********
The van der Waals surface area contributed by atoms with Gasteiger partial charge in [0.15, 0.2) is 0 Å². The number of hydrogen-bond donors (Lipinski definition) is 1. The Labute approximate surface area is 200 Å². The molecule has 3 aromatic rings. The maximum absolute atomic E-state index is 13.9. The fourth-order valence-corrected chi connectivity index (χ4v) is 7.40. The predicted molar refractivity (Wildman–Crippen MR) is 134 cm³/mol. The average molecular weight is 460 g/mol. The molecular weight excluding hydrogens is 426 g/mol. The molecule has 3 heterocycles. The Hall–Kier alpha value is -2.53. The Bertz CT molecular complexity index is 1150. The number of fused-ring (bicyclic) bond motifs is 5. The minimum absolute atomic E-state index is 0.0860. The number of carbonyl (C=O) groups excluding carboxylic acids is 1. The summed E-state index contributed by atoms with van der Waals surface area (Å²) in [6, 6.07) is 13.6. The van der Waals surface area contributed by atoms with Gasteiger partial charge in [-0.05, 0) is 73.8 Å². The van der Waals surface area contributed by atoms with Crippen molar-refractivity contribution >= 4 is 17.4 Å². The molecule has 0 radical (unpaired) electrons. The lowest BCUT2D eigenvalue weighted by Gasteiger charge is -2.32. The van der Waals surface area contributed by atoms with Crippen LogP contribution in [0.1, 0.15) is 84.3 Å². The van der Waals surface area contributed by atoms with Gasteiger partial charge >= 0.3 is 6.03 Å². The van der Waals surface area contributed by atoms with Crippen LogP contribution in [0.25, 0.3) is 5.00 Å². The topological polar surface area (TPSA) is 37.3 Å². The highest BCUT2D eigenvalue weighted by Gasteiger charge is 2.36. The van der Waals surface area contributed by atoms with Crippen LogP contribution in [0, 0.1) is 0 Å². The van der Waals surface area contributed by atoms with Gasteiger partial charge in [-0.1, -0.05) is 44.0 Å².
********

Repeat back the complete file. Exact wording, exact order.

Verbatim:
The van der Waals surface area contributed by atoms with Gasteiger partial charge in [0.15, 0.2) is 0 Å². The number of hydrogen-bond donors (Lipinski definition) is 1. The Labute approximate surface area is 200 Å². The molecule has 3 aromatic rings. The maximum absolute atomic E-state index is 13.9. The fourth-order valence-corrected chi connectivity index (χ4v) is 7.40. The predicted molar refractivity (Wildman–Crippen MR) is 134 cm³/mol. The average molecular weight is 460 g/mol. The molecular weight excluding hydrogens is 426 g/mol. The molecule has 3 heterocycles. The Hall–Kier alpha value is -2.53. The Bertz CT molecular complexity index is 1150. The number of fused-ring (bicyclic) bond motifs is 5. The minimum absolute atomic E-state index is 0.0860. The number of carbonyl (C=O) groups excluding carboxylic acids is 1. The summed E-state index contributed by atoms with van der Waals surface area (Å²) in [6, 6.07) is 13.6. The van der Waals surface area contributed by atoms with Gasteiger partial charge in [-0.05, 0) is 73.8 Å². The van der Waals surface area contributed by atoms with Crippen molar-refractivity contribution >= 4 is 17.4 Å². The molecule has 0 radical (unpaired) electrons. The lowest BCUT2D eigenvalue weighted by Gasteiger charge is -2.32. The van der Waals surface area contributed by atoms with Crippen LogP contribution in [0.1, 0.15) is 84.3 Å². The van der Waals surface area contributed by atoms with Gasteiger partial charge >= 0.3 is 6.03 Å². The van der Waals surface area contributed by atoms with Crippen LogP contribution in [0.25, 0.3) is 5.00 Å². The topological polar surface area (TPSA) is 37.3 Å². The highest BCUT2D eigenvalue weighted by Gasteiger charge is 2.36. The van der Waals surface area contributed by atoms with Crippen LogP contribution in [0, 0.1) is 0 Å². The van der Waals surface area contributed by atoms with Gasteiger partial charge in [-0.1, -0.05) is 44.0 Å².